This exercise requires you to know about the last exercise and how to execute your hammer. On and pull-off techniques if you are unsure of how to do this you can skip this exercise. Start by turning on a metronome at a slow speed. Between 60-80 bpm is a good building speed. The key to this exercise is to stay slow and pay attention to the same amount.
Similar to the chromatic exercise, we will be staying within the first four frets with one finger dedicated to each fret. We will begin with a hammer. Ons with every possible combination of two fingers.
The first thing this exercise works on is your timing for a hammer for most guitarists. Timing for these two techniques one note is tricky for fretting hands. Although it is especially the hammer-ons. So it is because of a slight delay between the technique being executed.
Reasons of metronome
Thus when a sound is produced you can use this exercise to learn the length of that slight delay. So that your hammer-ons and pull-offs are exactly in time with the metronome. This exercise also works on finger independence.
Your fingers might feel stiff at first when doing a hammer-on or pull-off between your rings to increase speed. Thus pinky fingers in most people are not able to move their pinkies. So it is independent of their ring fingers’ slow and picking hand gradually increasing.
Finally, this exercise works on finger accuracy in order to get ads. With a good hammer-on sound, you need to land your finger on its “sweet spot.” Learning how to land on the sweet spot while doing a hammer-on translates to everything else.
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Exercise 1 may be a brain-buster at first but stick with it. So you will see many improvements in your right and left-hand coordination. This exercise has you moving diagonally across strings. Similar to the other exercises, dedicate one finger per fret for exercise 1.
Once you get comfortable with this pattern, try ascending and descending the fretboard. While doing this exercise 5 you will remember the point of all of these exercises. Although it is to work at a fast speed while remaining relaxed.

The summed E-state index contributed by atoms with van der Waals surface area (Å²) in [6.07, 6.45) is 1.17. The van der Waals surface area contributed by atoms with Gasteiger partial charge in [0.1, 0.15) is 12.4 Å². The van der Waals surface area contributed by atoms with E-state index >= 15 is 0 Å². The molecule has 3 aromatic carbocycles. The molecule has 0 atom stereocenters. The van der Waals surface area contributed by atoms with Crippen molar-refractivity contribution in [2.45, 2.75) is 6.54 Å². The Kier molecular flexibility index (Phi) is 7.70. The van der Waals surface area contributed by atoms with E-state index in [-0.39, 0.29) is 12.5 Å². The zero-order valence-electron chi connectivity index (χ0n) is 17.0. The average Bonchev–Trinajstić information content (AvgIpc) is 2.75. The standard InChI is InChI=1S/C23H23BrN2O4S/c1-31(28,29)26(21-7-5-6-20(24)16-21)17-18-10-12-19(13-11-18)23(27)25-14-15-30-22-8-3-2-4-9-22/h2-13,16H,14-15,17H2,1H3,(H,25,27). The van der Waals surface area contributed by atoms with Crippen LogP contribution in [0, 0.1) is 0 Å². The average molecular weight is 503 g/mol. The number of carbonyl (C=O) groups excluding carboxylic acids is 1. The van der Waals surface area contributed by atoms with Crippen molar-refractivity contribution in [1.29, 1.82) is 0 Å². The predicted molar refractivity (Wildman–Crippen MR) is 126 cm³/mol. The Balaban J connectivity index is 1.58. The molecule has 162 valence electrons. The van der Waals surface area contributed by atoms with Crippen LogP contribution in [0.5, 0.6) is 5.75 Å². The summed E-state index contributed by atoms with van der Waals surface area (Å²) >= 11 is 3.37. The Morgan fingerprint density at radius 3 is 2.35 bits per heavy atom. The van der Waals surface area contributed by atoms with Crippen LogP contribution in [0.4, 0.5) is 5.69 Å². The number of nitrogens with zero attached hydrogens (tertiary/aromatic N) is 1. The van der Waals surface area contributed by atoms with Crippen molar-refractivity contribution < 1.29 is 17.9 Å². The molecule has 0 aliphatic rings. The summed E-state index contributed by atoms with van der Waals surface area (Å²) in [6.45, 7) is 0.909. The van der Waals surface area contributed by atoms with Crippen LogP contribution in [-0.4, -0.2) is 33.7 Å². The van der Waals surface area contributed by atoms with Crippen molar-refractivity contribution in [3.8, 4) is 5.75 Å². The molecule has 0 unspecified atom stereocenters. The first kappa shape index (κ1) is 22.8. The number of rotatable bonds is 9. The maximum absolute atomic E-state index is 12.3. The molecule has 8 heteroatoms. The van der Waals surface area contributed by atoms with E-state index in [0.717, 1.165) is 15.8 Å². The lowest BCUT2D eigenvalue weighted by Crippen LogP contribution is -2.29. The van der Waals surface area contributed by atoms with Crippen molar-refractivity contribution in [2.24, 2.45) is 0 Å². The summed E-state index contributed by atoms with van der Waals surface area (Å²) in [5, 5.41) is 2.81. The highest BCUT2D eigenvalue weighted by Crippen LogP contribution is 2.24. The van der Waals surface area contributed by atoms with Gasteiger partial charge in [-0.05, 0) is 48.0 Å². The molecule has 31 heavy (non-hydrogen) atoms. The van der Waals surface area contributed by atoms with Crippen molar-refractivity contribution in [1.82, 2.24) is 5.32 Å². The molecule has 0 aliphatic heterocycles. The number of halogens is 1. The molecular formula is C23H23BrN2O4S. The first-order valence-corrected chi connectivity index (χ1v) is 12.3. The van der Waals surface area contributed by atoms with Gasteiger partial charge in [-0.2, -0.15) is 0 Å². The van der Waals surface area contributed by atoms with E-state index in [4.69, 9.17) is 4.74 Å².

If you find yourself tensing up, slow down. Always set the metronome at a speed that is not too slow to the point. Thus you get bored and the world is not too fast so you are struggling. Every new technique you notice or pick up should be practised with these fundamental ideas in mind. Start slow, relax, speed up, relax focusing.
Practising exercise 5
Patience is the key in these exercises because if you overextend yourself, you will create a lot of bad habits. If you pick up bad habits while practising, then you have truly wasted your time. With practice, you should be gaining speed and accuracy, not building sloppy technique.
Playing the guitar quickly has never been a natural strength of mine. For some reason still unknown to me, my fingers just do not want to measure very fast. Thus over the years, I have tried a huge range of different guitar exercises to try and get quicker musicians.
But despite these efforts in life, it has only been in the last 6 months that I have really made big improvements in how quickly I can play. I contribute this significant improvement to 2 factors. The first is that I have focused on just 7 main guitar exercises.
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Although I have put these together through some trial and error. So I have found that when combined together, these exercises will help you to build speed. So that you can actually use it when you are soloing or improvising.
They will help you to develop a well-rounded skill set and speed. So that you can use it in lots of different soloing and improvising situations. Secondly, I incorporated these exercises into my practice routine. Thus it is more effective than I have done in the past. And this has made a huge difference to my playing.
In this article, I have outlined 7 key guitar exercises that will help you to play faster. As I also look at how you can incorporate these exercises into your practice routine for the best results.
Some Opening Thoughts…
Before you dive into these exercises though, I think it is worth asking yourself. Why do you want to play faster? So I also think it is worth asking whether trying to develop speed is the best use of your practice time.